An Elementary Proof that a Real (spatially distributed) Charged Particle does not emit Electromagnetic Radiation when Accelerated or Decelerated
San José State University

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Thayer Watkins
Silicon Valley
& Tornado Alley
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An Elementary Proof that a Real
(spatially distributed) Charged Particle
does not emit Electromagnetic Radiation
When Accelerated or Decelerated

Background

The notion that an accelerating charged particle emits electromagnetic radiation started with an 1895 article by Joseph Larmor based upon the derivation by Hendrik Lorentz of the force experienced by a particle due its charge field being dragged through the ether. It was not appreciated at the time but Larmor's analysis presumed that the velocity of the charge was small relative to the speed of light in a vacuum. Larmor's analysis was followed by a more comprehensive analysis by Alfred-Marie Liénard in 1898 and, independently, by Emil Wiechert in 1900. Their analyses were compatible with Einstein's Theory of Special Relativity published in 1905. Liénard and Wiechert based their analyses on the vector and scalar potentials of the electric field of a particle.

But all of these analyses were based upon a charged particle being a point particle, a singularity. A point particle is a dangerous concept because a charged point particle would have infinite energy. It would take infinite energy to just produce one such particle. The energy of all the stars in the Universe would not be be sufficient to produce one. The danger of the concept of a point charged particle is that it would lead to producing nonsensical theoretical results.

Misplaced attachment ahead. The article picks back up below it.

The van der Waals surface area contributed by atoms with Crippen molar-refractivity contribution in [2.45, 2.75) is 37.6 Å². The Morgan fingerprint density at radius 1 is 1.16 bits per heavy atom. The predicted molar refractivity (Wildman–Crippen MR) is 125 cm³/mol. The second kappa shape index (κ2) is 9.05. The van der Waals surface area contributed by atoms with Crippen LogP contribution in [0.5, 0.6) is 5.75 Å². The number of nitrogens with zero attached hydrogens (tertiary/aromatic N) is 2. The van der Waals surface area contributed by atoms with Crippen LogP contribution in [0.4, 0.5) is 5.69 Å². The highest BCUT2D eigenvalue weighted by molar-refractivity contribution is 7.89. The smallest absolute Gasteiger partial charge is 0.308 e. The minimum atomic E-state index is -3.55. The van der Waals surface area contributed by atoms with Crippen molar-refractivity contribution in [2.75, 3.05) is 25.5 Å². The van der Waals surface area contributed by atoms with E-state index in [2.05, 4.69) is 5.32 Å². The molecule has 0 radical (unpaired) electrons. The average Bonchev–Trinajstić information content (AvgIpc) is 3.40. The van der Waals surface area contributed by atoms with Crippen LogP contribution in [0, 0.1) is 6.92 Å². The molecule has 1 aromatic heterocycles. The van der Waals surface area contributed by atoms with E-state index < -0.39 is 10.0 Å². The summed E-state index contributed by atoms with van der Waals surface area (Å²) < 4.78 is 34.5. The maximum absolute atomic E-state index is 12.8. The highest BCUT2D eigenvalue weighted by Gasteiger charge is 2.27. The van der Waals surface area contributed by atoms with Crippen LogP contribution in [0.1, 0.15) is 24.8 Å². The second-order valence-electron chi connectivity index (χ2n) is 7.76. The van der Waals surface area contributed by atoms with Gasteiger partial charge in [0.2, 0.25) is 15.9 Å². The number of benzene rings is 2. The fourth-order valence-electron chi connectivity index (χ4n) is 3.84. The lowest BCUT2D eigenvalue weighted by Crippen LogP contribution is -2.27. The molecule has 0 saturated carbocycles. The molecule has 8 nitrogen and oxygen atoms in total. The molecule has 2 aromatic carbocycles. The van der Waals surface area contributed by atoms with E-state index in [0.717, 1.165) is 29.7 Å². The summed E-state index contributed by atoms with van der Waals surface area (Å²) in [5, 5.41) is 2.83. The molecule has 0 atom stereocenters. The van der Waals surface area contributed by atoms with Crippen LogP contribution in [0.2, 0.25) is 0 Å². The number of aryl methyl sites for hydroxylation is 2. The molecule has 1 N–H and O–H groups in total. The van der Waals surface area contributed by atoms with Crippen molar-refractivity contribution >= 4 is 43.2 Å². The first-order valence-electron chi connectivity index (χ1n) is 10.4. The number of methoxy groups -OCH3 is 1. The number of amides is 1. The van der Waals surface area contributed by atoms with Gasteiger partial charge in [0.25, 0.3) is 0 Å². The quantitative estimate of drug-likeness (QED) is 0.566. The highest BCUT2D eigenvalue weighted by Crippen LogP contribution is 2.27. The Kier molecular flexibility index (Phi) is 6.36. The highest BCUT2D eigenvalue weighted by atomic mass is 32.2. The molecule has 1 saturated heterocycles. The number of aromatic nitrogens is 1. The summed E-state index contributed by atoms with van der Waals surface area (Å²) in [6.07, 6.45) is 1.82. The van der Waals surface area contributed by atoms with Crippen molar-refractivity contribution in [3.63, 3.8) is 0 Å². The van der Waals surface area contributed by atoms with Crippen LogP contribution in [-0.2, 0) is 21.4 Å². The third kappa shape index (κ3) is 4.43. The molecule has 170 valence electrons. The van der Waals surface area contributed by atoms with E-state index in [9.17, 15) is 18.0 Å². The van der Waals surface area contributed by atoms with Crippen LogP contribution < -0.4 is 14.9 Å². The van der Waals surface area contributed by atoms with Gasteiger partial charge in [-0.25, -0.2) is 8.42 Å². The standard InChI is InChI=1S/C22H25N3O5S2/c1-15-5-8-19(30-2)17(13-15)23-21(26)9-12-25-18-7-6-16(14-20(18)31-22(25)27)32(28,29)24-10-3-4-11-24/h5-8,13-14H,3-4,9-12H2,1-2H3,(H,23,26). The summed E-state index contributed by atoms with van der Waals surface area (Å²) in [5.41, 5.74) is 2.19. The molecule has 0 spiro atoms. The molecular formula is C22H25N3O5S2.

The Theory

Larmor's analysis leads to the electromagnetic radiation being emitted by a particle of charge Q under going an acceleration of A being proportional to

Q²A²

For the radiation to be the same for deceleration of −A as for an acceleration of +A sounds suspiciously like nonsence. But the crucial matter is the dependence upon Q².

Consider a charge that is spread over some space. If the charge of Q is distributed over M pieces then each of the M points radiate an amount proportional to (Q/M)². The M pieces altogether have a total radiation of M(Q/M)²=Q²/M. If M goes to infinity, as it would for a spatially distributed charge no matter how small the region of distribution, then the radiation goes to zero.

There is and has been a good deal of skepticism among physicists such as Ricard Feynman and Sir James Jeans concerning radiation by accelerated charged particles.

This issue is always raised in connection with models of atoms involving charged pparticles traveling in circular orbits. The above shows this is a nonissue for these models unless the charged particles are assumed to be point particles.

Conclusion

Real particles have spatially distributed charges. Spatially distributed charges do not radiate. Period!

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